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by Abimbola Farinde, Medically Reviewed by Dr. C.H. Weaver M.D. 4/2022

The coronavirus disease (Covid-19) is considered to be one of the greatest health crises that the world has faced to date. Since its identification in late 2019, early 2020, Covid-19 has contributed to the deaths of more than 800,000 Americans and over 5 million people worldwide.1 While the global and domestic death rates continue to decline, there are still ongoing cases of coronavirus related deaths and the emergence of new strains. In an effort to combat fatalities in the United States vaccines have been released by Pfizer, Moderna, and Johnson & Johnson, with the first two being preferred and the Johnson and Johnson Covid-19 vaccine being administered in certain situations.2 In the aftermath of these vaccines came the recommendation for booster shots to be administered to adults who are 18 years of age and older as well.2 However, there have been growing concerns about the shortening of the booster windows for these vaccines and the development of additional interventions that can be applied to curtail the negative health impacts of Covid-19.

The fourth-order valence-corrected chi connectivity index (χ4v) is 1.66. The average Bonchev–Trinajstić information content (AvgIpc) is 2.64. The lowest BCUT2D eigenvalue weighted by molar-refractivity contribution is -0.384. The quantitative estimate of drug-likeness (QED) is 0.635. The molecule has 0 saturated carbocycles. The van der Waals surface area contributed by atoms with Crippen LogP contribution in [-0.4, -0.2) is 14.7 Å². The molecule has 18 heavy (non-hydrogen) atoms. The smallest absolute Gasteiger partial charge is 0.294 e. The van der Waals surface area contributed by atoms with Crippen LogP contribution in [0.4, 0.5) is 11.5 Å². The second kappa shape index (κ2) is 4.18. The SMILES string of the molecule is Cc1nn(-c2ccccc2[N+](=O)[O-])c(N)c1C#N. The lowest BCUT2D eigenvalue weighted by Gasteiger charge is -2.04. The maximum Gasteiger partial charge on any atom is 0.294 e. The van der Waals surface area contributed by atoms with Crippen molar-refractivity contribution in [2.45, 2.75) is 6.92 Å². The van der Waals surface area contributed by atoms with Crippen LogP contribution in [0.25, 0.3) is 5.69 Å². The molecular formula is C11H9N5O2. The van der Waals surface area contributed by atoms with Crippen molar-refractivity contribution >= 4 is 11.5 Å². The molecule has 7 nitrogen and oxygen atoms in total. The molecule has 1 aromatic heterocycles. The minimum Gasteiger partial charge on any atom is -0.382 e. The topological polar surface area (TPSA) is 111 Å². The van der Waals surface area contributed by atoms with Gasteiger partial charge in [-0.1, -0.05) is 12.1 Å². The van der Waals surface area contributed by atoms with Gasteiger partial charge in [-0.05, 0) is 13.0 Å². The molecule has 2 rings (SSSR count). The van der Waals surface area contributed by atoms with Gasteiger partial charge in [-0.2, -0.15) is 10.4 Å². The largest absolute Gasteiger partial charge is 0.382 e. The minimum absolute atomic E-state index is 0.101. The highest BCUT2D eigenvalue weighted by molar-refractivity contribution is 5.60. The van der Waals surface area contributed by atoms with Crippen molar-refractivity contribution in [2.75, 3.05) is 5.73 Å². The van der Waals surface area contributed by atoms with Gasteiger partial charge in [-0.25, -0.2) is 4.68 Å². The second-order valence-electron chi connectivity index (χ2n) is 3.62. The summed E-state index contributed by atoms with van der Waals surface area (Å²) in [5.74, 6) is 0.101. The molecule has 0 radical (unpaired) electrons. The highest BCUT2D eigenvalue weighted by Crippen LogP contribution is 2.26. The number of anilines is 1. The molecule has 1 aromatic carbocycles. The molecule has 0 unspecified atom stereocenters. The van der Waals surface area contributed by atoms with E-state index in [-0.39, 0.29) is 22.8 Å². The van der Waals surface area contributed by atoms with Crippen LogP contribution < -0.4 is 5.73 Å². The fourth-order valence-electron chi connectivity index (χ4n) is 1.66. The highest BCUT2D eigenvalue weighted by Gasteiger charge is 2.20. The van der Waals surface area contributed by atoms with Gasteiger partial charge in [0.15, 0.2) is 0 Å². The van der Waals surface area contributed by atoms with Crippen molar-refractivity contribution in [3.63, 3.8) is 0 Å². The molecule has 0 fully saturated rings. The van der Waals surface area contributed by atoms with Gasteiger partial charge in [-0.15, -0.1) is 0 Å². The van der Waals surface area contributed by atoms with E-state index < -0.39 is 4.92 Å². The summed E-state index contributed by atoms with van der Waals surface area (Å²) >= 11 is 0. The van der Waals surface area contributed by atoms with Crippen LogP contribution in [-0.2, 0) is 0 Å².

CancerConnect Community490 General

The combination of social distancing, wearing masks, hand hygiene, and vaccine administration may help to  control the spread of the virus, but an effective treatment of COVID-19 is needed.3 There has been approval for two antiviral pills to treat Covid -19 made by the Food and Drug Administration (FDA). The first approval by the FDA was for Pfizer’s, Paxlovid, which is indicated for the treatment of Covid-19 at home for those people who contract the virus prior to requiring hospitalization. 4 This antiviral pill can be viewed as a breakthrough in the fight against Covid-19.  The target population for the use of Paxlovid is for those individuals who are 12 years of age of older that are considered to be high risk for hospitalization and death from the virus, and have demonstrated a positive SARS-COV-2 test.

On the heels of the approval of Paxlovid came the FDA approval of the second antiviral pill from Merck, called Molnupiravir. This antiviral pill is indicated for the treatment of mild to moderate Covid-19 in adults who have a positive SAR-COV-2 test that are at risk for more severe Covid-19 when no other treatment options are available or inaccessible. 5 In an effort to combat the impact of Covid-19 on the health status of many more Americans, the FDA has moved to provide emergency authorization for both of these antiviral pills.